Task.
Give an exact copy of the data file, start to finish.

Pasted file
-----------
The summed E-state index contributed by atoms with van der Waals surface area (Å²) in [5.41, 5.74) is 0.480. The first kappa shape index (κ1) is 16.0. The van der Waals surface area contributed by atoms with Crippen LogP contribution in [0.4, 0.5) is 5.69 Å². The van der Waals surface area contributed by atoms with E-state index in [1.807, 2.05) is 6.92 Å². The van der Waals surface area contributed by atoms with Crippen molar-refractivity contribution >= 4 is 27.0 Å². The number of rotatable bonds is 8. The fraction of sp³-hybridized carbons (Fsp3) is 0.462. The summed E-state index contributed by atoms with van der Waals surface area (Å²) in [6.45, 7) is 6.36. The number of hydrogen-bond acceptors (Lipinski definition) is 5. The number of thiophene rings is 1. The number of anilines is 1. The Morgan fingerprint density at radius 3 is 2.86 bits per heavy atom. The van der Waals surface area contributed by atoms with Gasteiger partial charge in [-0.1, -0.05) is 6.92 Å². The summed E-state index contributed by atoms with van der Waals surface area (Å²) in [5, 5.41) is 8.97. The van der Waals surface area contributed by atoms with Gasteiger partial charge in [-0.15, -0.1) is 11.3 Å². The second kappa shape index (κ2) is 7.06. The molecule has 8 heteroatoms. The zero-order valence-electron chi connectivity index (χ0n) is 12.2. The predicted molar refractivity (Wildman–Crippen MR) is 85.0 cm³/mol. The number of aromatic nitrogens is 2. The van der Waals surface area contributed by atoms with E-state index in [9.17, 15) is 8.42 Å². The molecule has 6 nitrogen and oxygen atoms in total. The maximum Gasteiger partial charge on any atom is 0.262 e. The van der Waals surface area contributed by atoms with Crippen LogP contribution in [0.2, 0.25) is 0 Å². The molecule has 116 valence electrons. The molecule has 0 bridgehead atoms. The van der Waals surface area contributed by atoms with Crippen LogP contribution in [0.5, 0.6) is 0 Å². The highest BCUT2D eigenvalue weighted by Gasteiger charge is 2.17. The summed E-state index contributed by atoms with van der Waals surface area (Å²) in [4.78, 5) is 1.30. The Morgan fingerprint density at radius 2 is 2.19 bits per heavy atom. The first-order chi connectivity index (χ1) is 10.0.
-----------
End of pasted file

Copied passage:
The summed E-state index contributed by atoms with van der Waals surface area (Å²) in [5.41, 5.74) is 0.480. The first kappa shape index (κ1) is 16.0. The van der Waals surface area contributed by atoms with Crippen LogP contribution in [0.4, 0.5) is 5.69 Å². The van der Waals surface area contributed by atoms with E-state index in [1.807, 2.05) is 6.92 Å². The van der Waals surface area contributed by atoms with Crippen molar-refractivity contribution >= 4 is 27.0 Å². The number of rotatable bonds is 8. The fraction of sp³-hybridized carbons (Fsp3) is 0.462. The summed E-state index contributed by atoms with van der Waals surface area (Å²) in [6.45, 7) is 6.36. The number of hydrogen-bond acceptors (Lipinski definition) is 5. The number of thiophene rings is 1. The number of anilines is 1. The Morgan fingerprint density at radius 3 is 2.86 bits per heavy atom. The van der Waals surface area contributed by atoms with Gasteiger partial charge in [-0.1, -0.05) is 6.92 Å². The summed E-state index contributed by atoms with van der Waals surface area (Å²) in [5, 5.41) is 8.97. The van der Waals surface area contributed by atoms with Gasteiger partial charge in [-0.15, -0.1) is 11.3 Å². The second kappa shape index (κ2) is 7.06. The molecule has 8 heteroatoms. The zero-order valence-electron chi connectivity index (χ0n) is 12.2. The predicted molar refractivity (Wildman–Crippen MR) is 85.0 cm³/mol. The number of aromatic nitrogens is 2. The van der Waals surface area contributed by atoms with E-state index in [9.17, 15) is 8.42 Å². The molecule has 6 nitrogen and oxygen atoms in total. The maximum Gasteiger partial charge on any atom is 0.262 e. The van der Waals surface area contributed by atoms with Crippen LogP contribution in [0.2, 0.25) is 0 Å². The molecule has 116 valence electrons. The molecule has 0 bridgehead atoms. The van der Waals surface area contributed by atoms with Crippen LogP contribution in [0.5, 0.6) is 0 Å². The highest BCUT2D eigenvalue weighted by Gasteiger charge is 2.17. The summed E-state index contributed by atoms with van der Waals surface area (Å²) in [4.78, 5) is 1.30. The Morgan fingerprint density at radius 2 is 2.19 bits per heavy atom. The first-order chi connectivity index (χ1) is 10.0.